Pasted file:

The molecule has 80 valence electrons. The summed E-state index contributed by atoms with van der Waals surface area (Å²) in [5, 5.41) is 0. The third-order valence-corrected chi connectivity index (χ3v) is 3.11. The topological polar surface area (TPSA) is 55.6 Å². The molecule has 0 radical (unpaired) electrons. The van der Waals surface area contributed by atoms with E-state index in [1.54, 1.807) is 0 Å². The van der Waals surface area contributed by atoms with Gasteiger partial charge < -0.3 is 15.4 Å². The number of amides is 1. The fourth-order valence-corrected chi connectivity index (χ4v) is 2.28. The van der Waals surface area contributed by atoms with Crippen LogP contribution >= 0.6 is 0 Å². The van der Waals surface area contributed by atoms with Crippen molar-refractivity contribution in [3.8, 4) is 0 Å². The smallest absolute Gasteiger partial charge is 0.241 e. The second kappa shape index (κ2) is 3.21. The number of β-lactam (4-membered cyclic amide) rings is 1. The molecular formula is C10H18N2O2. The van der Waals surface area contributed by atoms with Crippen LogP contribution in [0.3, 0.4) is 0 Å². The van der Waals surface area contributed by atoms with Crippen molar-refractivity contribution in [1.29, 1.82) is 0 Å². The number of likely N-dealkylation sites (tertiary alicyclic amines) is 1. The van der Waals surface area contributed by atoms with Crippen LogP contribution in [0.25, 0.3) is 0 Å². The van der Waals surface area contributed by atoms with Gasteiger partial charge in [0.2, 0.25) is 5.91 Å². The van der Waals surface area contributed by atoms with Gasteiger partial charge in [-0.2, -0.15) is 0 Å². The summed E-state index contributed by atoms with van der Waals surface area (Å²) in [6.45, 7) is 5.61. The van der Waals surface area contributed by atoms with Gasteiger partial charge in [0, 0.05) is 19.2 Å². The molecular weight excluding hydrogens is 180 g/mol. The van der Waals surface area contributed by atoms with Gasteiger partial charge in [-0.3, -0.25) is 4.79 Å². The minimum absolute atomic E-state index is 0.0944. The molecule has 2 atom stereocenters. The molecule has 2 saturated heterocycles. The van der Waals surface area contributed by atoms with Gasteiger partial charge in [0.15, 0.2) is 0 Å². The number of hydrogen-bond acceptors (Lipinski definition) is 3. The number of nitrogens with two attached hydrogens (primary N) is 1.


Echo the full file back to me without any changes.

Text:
The molecule has 80 valence electrons. The summed E-state index contributed by atoms with van der Waals surface area (Å²) in [5, 5.41) is 0. The third-order valence-corrected chi connectivity index (χ3v) is 3.11. The topological polar surface area (TPSA) is 55.6 Å². The molecule has 0 radical (unpaired) electrons. The van der Waals surface area contributed by atoms with E-state index in [1.54, 1.807) is 0 Å². The van der Waals surface area contributed by atoms with Gasteiger partial charge < -0.3 is 15.4 Å². The number of amides is 1. The fourth-order valence-corrected chi connectivity index (χ4v) is 2.28. The van der Waals surface area contributed by atoms with Crippen LogP contribution >= 0.6 is 0 Å². The van der Waals surface area contributed by atoms with Crippen molar-refractivity contribution in [3.8, 4) is 0 Å². The smallest absolute Gasteiger partial charge is 0.241 e. The second kappa shape index (κ2) is 3.21. The number of β-lactam (4-membered cyclic amide) rings is 1. The molecular formula is C10H18N2O2. The van der Waals surface area contributed by atoms with Crippen LogP contribution in [0.3, 0.4) is 0 Å². The van der Waals surface area contributed by atoms with Crippen molar-refractivity contribution in [1.29, 1.82) is 0 Å². The number of likely N-dealkylation sites (tertiary alicyclic amines) is 1. The van der Waals surface area contributed by atoms with Crippen LogP contribution in [0.25, 0.3) is 0 Å². The van der Waals surface area contributed by atoms with Gasteiger partial charge in [0.2, 0.25) is 5.91 Å². The van der Waals surface area contributed by atoms with Gasteiger partial charge in [-0.2, -0.15) is 0 Å². The summed E-state index contributed by atoms with van der Waals surface area (Å²) in [6.45, 7) is 5.61. The van der Waals surface area contributed by atoms with Gasteiger partial charge in [0, 0.05) is 19.2 Å². The molecular weight excluding hydrogens is 180 g/mol. The van der Waals surface area contributed by atoms with Gasteiger partial charge in [-0.3, -0.25) is 4.79 Å². The minimum absolute atomic E-state index is 0.0944. The molecule has 2 atom stereocenters. The molecule has 2 saturated heterocycles. The van der Waals surface area contributed by atoms with Gasteiger partial charge in [0.15, 0.2) is 0 Å². The number of hydrogen-bond acceptors (Lipinski definition) is 3. The number of nitrogens with two attached hydrogens (primary N) is 1.